This is one of 8 Bulldog Drummond adventures produced by Paramount in the late 1930s, and sold to Congress Films (II) in mid-1954 for re-release; Congress redesigned the opening and closing credits, in order to eliminate all evidence of Paramount's ownership, going so far as to even alter the copyright claimant statements on the title cards; Congress, in turn, sold the films to Governor Films for television syndication. Along the way, Paramount, having disowned the films, never bothered to renew the copyrights, and they fell into public domain, with the result that inferior VHS and DVD copies have been in distribution for many years, from a variety of sub-distributors who specialize in public domain material. See more »
[eyeing suspicious pub patron]
If that fellow tries to follow us, dot him one.
I shall bash him on the bazooka, sir.
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John Barrymore gets top billing for playing supporting character Colonel Neilson. John Howard, who plays Bulldog Drummond, is listed second. See more »
"You surely wouldn't impair a profile that has endured this long, would you?"
Bulldog Drummond's in love and ready for marriage. But that'll have to wait because his fiancée has been kidnapped by the brother and widow of an executed criminal Drummond put behind bars. The kidnappers intend to torture Drummond by making him follow a series of clues that lead him into dangerous situations. He must rely on his friends to help him figure out the clues and stay alive in the process.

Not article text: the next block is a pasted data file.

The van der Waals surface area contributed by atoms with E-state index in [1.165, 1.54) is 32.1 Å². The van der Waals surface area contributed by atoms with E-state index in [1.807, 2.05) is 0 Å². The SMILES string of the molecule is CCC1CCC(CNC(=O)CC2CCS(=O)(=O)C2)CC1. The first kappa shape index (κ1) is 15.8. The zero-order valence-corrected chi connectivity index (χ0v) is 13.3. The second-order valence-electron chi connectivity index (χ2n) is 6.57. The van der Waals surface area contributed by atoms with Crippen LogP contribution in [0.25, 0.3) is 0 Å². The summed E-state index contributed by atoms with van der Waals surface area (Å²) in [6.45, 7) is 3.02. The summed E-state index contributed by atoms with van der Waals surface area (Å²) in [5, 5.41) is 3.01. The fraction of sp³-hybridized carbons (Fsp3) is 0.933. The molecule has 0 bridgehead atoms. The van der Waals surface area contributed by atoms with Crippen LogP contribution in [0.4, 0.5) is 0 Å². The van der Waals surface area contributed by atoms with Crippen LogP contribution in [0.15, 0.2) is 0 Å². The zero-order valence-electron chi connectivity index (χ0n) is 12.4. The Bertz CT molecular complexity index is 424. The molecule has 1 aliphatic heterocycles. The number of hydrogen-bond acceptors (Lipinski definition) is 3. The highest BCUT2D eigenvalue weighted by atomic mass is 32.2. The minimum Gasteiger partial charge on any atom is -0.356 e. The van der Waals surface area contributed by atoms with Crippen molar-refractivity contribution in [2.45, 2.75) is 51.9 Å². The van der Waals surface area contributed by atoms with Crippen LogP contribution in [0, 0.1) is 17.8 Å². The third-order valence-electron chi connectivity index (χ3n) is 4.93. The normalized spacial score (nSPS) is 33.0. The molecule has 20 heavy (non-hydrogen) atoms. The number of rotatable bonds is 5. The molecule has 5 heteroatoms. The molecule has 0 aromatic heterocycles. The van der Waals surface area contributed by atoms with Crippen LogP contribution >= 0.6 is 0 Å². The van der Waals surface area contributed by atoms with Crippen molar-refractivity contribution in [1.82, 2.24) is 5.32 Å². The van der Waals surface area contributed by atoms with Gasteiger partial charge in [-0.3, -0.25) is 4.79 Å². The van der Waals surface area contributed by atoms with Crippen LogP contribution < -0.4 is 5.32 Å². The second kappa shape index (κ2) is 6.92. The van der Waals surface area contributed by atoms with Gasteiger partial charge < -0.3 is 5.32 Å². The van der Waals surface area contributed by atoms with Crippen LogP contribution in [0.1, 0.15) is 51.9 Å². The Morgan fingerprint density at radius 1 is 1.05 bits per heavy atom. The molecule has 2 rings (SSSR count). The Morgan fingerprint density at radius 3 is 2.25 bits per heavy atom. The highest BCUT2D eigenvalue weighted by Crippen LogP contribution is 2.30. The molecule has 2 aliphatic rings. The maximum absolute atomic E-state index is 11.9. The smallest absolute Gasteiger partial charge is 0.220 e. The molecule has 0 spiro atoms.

John Howard's first Bulldog Drummond movie. Many actors played the character over the years (three in 1937 alone) but no one played him more than Howard. He would play Drummond for a total of seven films, all in the span of two years. Interestingly, despite playing the title character, Howard isn't top-billed. That honor goes to John Barrymore, who plays Bulldog Drummond's friend Colonel Nielsen. Barrymore's career was in a poor state at this time and he needed work. You would never know it from his performance as he's a lot of fun to watch. A little hammy at times but that's to be expected with him. John Howard isn't quite as lively as Ray Milland was in the role but he's good in a serviceable B hero kind of way. Reginald Denny continues on as Drummond's sidekick Algy and E.E. Clive as Drummond's butler Tenny. Both are entertaining. Helen Freeman and J. Carrol Naish make good villains. Louise Campbell plays Drummond's love interest Phyllis for the first of three films. She reminds me a little of Maureen O'Sullivan, which is not a bad thing. It's an enjoyable B detective picture. Nothing more special than that but it doesn't have to be. I happen to like these types of pictures. It's an entertaining way to pass an hour.
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